Manufacturing AUTOMATION

Book review: Automation Made Easy

October 27, 2010
By Jeremy Pollard

This month is a bit of a departure from my usual software review. Instead, I’m reviewing a book that I believe every budding automation and control engineer should read – Automation Made Easy, by Peter Martin and Gregory Hale.

Factory automation is a very complex subject. I have been in this business for more than 30 years, and the amount of technologies that have come and gone is as interesting as the technologies that remain and, of course, those yet to come.

We have a problem with our youngsters, though. How do we get them engaged in engineering and automation?

ISA (International Society of Automation) has represented our industry since the beginning of time, and is championing the quest for getting kids interested in automation. Hale is the editor of the ISA monthly magazine, and is bent on trying to make a difference. I think that he and Martin have succeeded with this book.


I believe that this book should be required reading for every high school student, so that they can at least understand what the possibilities are.

The book is 200 pages long, with a bibliography of eight and a half pages – that’s a lot of research. A large glossary accompanies the text, which is a necessity for the rookie. Some of the initial chapters may be boring for those with experience, but certainly not for those who are new to automation.

Not surprisingly, this book doesn’t assume anything. For instance, factory automation needs a process to automate. They explain what a process is (by using beer as an example) and the different kinds of processes, in a language that everyone can understand.

I don’t want to be misunderstood here. The book uses concepts and terminology that may be foreign to some, but with some additional research, that possible hurdle can be jumped.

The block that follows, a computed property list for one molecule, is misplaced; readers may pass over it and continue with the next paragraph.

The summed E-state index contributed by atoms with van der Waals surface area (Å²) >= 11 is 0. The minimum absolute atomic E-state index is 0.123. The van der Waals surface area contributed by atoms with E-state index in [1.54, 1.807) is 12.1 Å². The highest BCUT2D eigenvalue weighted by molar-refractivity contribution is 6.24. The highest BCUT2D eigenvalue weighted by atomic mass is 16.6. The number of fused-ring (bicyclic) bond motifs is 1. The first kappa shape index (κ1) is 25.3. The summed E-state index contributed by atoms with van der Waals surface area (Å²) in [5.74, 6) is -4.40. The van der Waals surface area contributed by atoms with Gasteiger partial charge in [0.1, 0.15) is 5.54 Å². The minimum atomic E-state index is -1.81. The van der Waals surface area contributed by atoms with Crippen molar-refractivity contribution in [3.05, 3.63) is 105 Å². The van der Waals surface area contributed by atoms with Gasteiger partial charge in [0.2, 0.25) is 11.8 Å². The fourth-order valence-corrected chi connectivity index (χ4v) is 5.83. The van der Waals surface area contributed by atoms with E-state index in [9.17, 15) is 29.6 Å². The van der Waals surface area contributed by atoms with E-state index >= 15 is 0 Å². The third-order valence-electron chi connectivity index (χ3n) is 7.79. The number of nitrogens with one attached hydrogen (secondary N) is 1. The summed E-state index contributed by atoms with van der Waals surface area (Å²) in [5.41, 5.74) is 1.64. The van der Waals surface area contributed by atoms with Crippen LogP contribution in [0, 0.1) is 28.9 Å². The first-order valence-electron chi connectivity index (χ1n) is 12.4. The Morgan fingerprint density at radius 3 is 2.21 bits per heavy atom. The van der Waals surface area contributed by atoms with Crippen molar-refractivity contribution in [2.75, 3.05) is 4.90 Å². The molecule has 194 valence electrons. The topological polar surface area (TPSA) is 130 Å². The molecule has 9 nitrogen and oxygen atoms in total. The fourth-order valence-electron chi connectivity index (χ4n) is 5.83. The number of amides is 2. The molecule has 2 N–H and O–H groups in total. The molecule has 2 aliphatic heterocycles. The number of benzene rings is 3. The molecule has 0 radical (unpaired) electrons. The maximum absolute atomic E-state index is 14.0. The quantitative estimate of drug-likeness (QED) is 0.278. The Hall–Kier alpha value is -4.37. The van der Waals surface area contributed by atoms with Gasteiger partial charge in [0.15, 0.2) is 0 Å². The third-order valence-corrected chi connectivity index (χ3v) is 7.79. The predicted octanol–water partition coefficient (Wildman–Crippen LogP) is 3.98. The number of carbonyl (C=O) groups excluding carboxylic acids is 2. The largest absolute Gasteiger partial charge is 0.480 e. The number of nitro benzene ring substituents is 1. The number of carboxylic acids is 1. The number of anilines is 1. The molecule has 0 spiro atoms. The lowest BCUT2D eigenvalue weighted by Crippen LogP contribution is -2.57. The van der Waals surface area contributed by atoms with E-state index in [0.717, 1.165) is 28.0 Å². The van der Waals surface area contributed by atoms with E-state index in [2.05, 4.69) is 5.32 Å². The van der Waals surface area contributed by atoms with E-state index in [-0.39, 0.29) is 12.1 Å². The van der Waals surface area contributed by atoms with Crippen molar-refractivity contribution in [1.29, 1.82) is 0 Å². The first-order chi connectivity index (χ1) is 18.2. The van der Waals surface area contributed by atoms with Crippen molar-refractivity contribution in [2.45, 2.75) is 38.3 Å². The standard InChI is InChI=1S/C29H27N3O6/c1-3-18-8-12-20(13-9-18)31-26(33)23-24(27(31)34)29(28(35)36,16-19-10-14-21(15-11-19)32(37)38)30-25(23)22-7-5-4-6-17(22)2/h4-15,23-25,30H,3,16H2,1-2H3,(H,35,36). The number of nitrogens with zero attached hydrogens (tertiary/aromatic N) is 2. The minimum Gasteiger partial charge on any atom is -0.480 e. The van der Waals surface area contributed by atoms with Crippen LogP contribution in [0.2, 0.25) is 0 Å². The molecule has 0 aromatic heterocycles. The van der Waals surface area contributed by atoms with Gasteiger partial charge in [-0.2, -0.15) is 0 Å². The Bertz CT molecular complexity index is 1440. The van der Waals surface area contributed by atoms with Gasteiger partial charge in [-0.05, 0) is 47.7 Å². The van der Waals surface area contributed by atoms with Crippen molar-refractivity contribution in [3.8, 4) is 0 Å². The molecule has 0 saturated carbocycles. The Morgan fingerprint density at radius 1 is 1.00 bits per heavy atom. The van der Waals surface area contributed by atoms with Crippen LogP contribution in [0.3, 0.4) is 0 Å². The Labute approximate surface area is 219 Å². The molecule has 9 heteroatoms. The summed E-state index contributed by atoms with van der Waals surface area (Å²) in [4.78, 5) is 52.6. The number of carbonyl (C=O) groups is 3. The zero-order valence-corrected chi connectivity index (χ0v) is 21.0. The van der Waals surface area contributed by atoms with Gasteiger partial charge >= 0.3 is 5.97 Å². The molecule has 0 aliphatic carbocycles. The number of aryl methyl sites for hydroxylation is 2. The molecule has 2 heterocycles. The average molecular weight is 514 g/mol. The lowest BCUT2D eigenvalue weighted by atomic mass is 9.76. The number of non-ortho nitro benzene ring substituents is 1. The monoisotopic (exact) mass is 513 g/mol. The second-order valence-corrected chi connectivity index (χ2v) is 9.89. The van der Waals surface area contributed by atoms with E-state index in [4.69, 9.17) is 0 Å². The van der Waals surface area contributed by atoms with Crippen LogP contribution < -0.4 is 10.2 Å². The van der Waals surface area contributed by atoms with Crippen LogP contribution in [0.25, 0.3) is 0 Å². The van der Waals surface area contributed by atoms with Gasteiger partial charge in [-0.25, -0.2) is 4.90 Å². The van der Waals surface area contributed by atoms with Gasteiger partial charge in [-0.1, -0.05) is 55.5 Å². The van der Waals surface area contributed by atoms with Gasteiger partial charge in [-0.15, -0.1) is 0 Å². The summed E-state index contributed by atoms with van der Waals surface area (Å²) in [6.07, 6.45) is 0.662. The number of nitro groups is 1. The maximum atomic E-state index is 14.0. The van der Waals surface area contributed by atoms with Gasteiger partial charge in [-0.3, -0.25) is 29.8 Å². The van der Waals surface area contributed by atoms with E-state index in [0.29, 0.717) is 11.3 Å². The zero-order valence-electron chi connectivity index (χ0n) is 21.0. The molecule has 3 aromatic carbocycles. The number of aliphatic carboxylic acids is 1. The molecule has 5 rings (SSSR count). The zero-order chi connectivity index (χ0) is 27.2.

The first few chapters introduce the reader to various concepts and visions. Continuous processes versus discrete processes are easy for us old guys, but the newbie gets a thorough explanation from the authors. The review questions at the end of each chapter are very good in capturing the essence of each chapter, and help the reader track down the important points.

They did a good job introducing the concepts of process control, closed loop control and open loop control. Batch processing is also covered well.

Then I lost something. Chapter 6 deals with advanced process control (APC). Cascade and feedforward control concepts are introduced, and it is a big jump from the previous chapters. The authors are trying to provide a solid platform, but there is a leap that is needed here.

All of a sudden, concepts such as lag time and dead time are introduced; not so basic anymore. They do a good job of presenting the material, so my argument isn’t with that, just that one may have difficulty in the transition. Some off-book research may need to be done. If they covered everything in a linear fashion, the book would be 1,000 pages long!

Loop optimization and simulation are introduced next, and there are some very old concepts presented that are still valid today.

Then, they introduce the real meat of factory automation – software – and, yes, I’m biased.

Safety, SCADA, HMI, MES and ERP are all introduced in a way that will keep the reader engaged. There is also a chapter on systems integration, which will be of interest to the self-motivated.

The final frontier in the book deals with business issues that automation interfaces with. The concept of the factory floor and automation being connected to the bottom line is something that has emerged over the last decade. 

I am impressed with the fabric that these two guys have woven. They have used their obvious experience, along with a smooth transition structure to the modern day stuff, to help youngsters better understand where things have come from, where they are, and where they may end up.

I was surprised to see little coverage of fieldbus systems and network protocols, but that’s just me. 

This book is an easy read. The technical stuff is very low key, and an excellent launching point for a budding automation and control engineer. It is available for purchase at

Jeremy Pollard has been in the industrial automation industry for more than 25 years. He has worked as a systems integrator, consultant and educator in the field. You can reach him at

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